The Whole Job

When I started high school, I thought I was pretty tough. Combining that with the fact playing football was the cool thing for guys to do, found me on the freshman football team. As it turned out, it didn’t take too long to figure out that I was too slow to play in the backfield and that I was too slow and too short to play an end.

That left the line. I was soon playing center. If I do say so myself, I was the best of the players at snapping the ball. That was sort of a big deal because we played the single wing offense back then. For those of you who aren’t old enough to know what a single wing offense is, from the center’s perspective, it was sort of like today’s shotgun offense. The emphasis was on running, but each snap went about five yards back to start the play.

While I was the best of the players at snapping ball, my total game time in two years was one time out. That was when the coach felt he needed to chew out the starting center.

You might think I would have been very upset with the coaches for not playing me more. That wasn’t the case at all. I understood the coaches’ decision. You see, while I always got the ball back better than anyone else, I almost always immediately followed the ball back into the backfield on my backside.  While high school boys were smaller back then, at 120 pounds I was still way too small for playing the line. I knew that there was more to playing center than getting the ball back. I understood the coaches’ reluctance to play me. Having a center sitting in the backfield tends to disrupt plays.

I was thinking about that recently and realized how common that is with most people and most jobs. Every job has more than one part to it, and most people do some part of their job better than some other. In my case, I was usually much better at the numbers than I was with the people. On the other hand, a quality manager I work with is great with people but is weaker when it comes to crunching the numbers.

There are some significant differences between what happened to me on the high school football team and what happens in the work place.

The biggest difference is that on the football team, I knew all the parts of the job. The coaches made sure that I knew exactly what was expected. I knew that getting the ball back was only part of the job. Since all of the guys playing center got the ball back reasonably well, keeping the defensive linemen out and/or moving them out of the way was more important.  Most people in management jobs don’t really know what the most important part of their job is. Everyone develops their own picture of their job. They realize there are different parts, but their view of the parts and their importance is frequently different from their bosses.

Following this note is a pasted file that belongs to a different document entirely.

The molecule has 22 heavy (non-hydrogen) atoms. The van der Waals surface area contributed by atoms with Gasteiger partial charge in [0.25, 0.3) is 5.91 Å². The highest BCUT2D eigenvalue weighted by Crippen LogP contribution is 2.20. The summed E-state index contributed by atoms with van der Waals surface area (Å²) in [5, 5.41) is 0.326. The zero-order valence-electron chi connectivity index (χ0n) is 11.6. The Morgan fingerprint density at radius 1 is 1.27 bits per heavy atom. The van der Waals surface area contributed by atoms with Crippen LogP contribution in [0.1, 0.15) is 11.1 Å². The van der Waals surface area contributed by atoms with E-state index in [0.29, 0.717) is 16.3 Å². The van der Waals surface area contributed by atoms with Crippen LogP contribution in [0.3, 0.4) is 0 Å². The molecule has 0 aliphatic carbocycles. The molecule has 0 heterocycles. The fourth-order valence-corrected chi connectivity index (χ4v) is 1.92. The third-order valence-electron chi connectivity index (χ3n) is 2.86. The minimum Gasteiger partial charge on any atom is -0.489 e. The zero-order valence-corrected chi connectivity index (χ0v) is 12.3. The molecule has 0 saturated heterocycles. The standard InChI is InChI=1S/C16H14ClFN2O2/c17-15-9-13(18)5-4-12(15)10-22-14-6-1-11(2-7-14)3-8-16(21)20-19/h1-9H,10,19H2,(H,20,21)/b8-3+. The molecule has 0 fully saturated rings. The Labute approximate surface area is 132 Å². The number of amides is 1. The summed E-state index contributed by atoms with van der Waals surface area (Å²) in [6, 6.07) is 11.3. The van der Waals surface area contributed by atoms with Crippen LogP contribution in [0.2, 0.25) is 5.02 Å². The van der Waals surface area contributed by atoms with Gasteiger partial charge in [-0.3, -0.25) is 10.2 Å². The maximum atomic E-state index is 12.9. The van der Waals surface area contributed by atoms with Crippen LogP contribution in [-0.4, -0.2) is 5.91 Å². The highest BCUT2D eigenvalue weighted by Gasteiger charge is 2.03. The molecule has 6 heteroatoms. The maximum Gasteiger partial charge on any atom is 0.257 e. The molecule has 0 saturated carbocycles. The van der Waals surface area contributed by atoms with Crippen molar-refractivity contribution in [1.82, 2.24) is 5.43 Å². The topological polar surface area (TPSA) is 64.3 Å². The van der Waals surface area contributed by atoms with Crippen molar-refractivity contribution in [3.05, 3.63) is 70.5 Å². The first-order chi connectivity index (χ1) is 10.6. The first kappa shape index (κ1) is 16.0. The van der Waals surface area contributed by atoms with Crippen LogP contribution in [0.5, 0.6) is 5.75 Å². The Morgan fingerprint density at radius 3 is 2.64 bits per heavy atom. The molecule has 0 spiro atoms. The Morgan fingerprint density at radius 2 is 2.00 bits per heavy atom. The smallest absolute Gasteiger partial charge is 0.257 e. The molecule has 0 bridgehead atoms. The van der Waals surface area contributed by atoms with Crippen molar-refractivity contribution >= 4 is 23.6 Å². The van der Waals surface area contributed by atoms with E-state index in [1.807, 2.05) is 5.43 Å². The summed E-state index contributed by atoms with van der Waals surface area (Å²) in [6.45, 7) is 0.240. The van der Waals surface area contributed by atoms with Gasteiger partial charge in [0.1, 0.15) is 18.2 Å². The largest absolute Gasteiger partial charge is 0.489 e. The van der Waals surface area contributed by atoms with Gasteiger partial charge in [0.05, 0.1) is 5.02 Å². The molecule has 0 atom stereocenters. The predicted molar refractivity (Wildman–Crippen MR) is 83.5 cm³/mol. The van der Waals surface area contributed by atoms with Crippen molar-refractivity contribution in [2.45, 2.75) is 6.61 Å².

I had the opportunity to watch a good example of this recently. A company that I was helping had a plant manager who was excellent at problem solving, was a hard worker, and knew most of the processes better than anyone in the shop. He thought he was doing a good job.  The president of the company had a different perspective. He felt the plant manager was doing a very poor job.

From the president’s viewpoint, the plant manager had two significant weaknesses. First, he didn’t like the way the plant manager treated his people. The labor turnover was too high, and the president felt that a significant reason was the plant manager. More importantly, the president was frustrated because the plant manager didn’t appear to want to change things. The impression was that the plant manager thought the plant was running pretty well the day he started and there was no reason not to change. While the shop was once a leader in the industry, the competition had caught and passed them.

It isn’t surprising that the plant manager lost his job. Didn’t the president do a good job describing the parts of the manager’s job that were important? Was the manager unable or unwilling to change? I’m not sure.

If I had to guess, I’d say both were true. I’d say there is a good likelihood the president didn’t do a good job of telling the manager what was expected. I find many are reluctant to define jobs too precisely for fear that something will be forgotten. They don’t want to hear, “I’m doing everything you told me, and you’re still not satisfied.”  

On the other hand, it wouldn’t surprise me that the manager didn’t really want to change. We all think we treat other people just fine. As far as not wanting to change, it wouldn’t surprise me if the manager said to himself, “The president doesn’t really know what he’s talking about. I just suggested we move XYZ machine to improve the work flow.” Unfortunately, the president was looking for the manager to come up with a way of replacing XYZ machine and the cost justification to do so.

Maybe it is time we all look at the parts of our job and make sure we’re doing the important parts of our job, not just the part we enjoy. And, if we have people reporting to us, make sure that they know what’s the important part of their jobs.